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For Faculty

Post A Research Opportunity

Faculty form to post a research opportunity for students, click here

Submit Citations of Presented or Published Research by Students

Faculty form to submit a citation of a CCU student's research, click here

The Office for Undergraduate Research recognizes that the strength of a research institution is having faculty committed to scholarly development and inquiry across a range of fields. Be sure to take advantage of this resource to post research opportunities in your field.

We invite University faculty to share and enrich their research expertise in one-on-one mentorships with undergraduates. By posting your undergraduate research opportunity on this web site, students will be able to:

  • Search for your opportunity by relevant research area;
  • Search for your opportunity by keyword;
  • Read your project description; and,
  • E-mail you if they are interested in the opportunity.

If more than one position is available within the same project, you may choose to post each separately OR include a list of the positions within the same description.

Engaging Undergraduates

Steps Toward Selecting A Student

• Get the word out! Post your research opportunity on this web site.
• Identify an application process for interested students (e.g., consider a combination of written materials and interview).
• Try to ascertain the level of intellectual independence of student applicants (e.g., may consider past accomplishments, extra-curricular activities, and interest level).
• Define your role as a faculty research mentor.

Set Up & Communicate A Work Plan

• Meet with the selected student to determine the number of credits a student can earn, draw up a work and meeting schedule, and benchmark anticipated accomplishments.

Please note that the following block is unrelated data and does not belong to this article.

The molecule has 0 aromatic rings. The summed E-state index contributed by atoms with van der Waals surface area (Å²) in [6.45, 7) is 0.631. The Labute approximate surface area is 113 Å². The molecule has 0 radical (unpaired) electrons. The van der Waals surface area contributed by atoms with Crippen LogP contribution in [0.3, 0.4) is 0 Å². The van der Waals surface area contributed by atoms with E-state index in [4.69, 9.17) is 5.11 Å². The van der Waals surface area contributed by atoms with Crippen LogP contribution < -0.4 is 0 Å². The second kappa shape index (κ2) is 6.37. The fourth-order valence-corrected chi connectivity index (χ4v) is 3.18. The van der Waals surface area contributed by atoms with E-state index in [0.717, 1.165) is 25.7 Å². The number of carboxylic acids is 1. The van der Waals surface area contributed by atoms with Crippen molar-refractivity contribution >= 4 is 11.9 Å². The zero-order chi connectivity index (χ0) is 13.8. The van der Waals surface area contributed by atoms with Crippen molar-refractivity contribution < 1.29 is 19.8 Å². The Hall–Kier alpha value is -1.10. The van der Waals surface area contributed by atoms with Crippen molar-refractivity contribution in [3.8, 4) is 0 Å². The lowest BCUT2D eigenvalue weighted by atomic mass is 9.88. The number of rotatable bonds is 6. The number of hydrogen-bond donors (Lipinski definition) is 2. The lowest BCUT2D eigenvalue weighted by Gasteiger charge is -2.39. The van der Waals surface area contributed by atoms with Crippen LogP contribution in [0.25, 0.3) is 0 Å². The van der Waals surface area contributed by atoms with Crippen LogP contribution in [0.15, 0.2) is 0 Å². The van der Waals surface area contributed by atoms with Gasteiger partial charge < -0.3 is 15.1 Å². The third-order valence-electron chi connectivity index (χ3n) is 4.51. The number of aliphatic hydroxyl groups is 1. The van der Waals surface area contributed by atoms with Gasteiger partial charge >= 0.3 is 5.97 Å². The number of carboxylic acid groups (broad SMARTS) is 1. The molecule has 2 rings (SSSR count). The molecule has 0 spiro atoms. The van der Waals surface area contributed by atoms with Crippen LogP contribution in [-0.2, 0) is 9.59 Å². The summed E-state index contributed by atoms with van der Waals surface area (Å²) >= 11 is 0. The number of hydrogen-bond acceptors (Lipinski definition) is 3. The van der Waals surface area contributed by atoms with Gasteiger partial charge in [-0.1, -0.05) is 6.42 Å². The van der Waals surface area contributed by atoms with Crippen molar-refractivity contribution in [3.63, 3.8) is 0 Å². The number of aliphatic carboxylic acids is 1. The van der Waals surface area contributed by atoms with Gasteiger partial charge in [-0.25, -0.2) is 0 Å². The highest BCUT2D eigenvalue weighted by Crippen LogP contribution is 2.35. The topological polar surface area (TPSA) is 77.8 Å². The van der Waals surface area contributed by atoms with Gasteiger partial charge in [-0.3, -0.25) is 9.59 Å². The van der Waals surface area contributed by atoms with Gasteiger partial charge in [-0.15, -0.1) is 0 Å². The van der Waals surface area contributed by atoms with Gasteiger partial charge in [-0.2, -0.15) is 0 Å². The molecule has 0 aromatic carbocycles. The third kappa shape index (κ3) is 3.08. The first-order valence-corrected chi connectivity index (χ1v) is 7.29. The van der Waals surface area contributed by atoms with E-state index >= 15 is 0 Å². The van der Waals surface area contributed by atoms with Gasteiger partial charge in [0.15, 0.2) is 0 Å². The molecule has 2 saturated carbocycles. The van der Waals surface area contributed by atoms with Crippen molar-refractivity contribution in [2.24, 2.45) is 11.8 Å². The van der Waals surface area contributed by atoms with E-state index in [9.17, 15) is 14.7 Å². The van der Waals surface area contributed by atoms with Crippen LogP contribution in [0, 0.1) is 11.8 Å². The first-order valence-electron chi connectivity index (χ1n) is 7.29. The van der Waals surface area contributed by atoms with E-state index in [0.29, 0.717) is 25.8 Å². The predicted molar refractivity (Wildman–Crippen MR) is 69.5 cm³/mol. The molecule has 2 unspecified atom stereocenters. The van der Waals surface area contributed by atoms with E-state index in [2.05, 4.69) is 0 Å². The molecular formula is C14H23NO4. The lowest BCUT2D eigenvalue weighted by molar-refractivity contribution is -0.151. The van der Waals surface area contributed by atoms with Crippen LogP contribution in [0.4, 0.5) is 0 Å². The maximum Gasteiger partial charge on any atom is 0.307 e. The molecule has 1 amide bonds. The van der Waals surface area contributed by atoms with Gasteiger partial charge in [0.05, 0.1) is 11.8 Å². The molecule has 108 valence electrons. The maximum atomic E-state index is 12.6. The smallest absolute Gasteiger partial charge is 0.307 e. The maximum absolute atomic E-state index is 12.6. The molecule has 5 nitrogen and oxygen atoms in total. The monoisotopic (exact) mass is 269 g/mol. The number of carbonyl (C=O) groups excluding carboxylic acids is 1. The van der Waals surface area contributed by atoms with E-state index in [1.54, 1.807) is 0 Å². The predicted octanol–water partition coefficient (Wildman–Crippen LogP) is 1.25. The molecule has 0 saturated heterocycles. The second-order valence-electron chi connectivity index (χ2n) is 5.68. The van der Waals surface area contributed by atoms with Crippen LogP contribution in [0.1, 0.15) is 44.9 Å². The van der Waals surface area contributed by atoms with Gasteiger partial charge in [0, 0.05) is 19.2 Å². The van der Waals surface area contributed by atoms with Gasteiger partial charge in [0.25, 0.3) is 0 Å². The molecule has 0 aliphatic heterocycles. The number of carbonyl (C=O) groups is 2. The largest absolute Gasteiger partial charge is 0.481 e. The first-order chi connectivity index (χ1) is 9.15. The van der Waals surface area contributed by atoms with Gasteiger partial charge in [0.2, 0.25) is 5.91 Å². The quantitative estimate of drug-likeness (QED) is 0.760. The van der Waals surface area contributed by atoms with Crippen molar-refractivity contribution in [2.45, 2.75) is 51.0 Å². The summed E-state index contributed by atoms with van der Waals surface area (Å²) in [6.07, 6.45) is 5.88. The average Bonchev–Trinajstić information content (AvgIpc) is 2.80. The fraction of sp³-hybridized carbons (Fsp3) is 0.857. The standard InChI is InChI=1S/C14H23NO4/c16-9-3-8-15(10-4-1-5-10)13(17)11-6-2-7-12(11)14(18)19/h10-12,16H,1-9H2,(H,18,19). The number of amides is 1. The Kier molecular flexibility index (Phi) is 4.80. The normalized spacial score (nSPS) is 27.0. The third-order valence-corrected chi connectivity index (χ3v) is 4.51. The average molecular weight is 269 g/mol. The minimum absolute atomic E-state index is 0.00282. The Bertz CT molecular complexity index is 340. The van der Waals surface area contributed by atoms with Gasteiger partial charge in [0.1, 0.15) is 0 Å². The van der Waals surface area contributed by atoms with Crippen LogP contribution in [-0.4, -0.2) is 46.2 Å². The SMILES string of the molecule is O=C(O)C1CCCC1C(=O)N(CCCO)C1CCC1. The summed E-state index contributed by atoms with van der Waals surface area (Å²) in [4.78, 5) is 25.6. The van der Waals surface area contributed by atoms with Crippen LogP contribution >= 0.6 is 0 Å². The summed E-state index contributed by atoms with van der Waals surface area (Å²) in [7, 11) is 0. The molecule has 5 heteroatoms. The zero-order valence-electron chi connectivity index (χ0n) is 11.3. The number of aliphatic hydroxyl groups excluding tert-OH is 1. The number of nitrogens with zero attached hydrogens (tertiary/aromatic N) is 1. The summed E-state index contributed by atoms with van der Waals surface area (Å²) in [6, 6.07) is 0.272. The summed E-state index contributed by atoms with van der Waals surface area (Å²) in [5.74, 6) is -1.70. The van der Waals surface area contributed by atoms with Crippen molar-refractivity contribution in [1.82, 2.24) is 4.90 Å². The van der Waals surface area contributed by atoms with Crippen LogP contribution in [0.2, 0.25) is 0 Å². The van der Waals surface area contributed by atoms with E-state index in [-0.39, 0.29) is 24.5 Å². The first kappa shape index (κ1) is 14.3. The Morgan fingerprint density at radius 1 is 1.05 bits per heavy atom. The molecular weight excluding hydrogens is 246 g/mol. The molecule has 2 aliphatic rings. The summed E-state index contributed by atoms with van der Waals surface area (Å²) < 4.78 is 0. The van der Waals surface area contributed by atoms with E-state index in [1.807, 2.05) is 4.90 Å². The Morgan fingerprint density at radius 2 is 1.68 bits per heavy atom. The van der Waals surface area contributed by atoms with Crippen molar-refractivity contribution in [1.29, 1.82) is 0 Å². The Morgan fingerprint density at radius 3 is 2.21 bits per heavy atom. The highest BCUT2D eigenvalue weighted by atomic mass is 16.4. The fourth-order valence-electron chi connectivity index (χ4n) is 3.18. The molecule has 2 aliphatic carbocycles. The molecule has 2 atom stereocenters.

• Provide an orientation to introduce the student to other group members and the payroll process (if paid position) and to go over expected work habits.
• Establish from the outset what work habits are important to you and the project, such as showing up when expected, documenting and following through on project work.
• Identify any specific training the student will need, and how she or he will go about getting the training. Are there independent study materials, or will you or your designee do the training one-on-one? How quickly do you expect the student to master required skills, and how should she or he practice those skills?

Keep Communications Open

• Be sure that students regularly report to you or your designee to:
o discuss their progress;
o ask questions; and,
o review resources and documentation of research.
• Written project status reports are a good idea as it helps the student integrate the details of their day-to-day work into a larger research framework.

Identify Benchmarks & Recognize Accomplishments

• Help the student identify the key measures of quality research in the project.
• Students often feel very frustrated in a research setting, so be sure to recognize their accomplishments, large and small, as their work progresses. You may need to help them understand that in many cases frustration is an integral part of moving forward.

Maintain A Research Log Or Notebook

• Students should keep notes of what they do and record results regularly for their own records and in some cases so that another student or researcher may continue the project after the student leaves.
• Many students do not know how to keep a research notebook, so an example would be helpful. Be sure to discuss any proprietary issues concerning the student's research, particularly if it is a part of an ongoing and/or funded project.
• A common problem is student-generated software on protocols that are impossible for others to run once the student is gone.
• Be sure the student is conducting research in an ethical manner.

Encourage Students To Present and Fund Their Work

• Tell the student about CCU events at which students may present their work to faculty and peers, including annual Undergraduate Research Competition each spring.
• Students who have had noteworthy accomplishments may benefit from presenting professional conferences or symposia.

(Source: www.washington.edu/research/urp/faculty/engaging.html)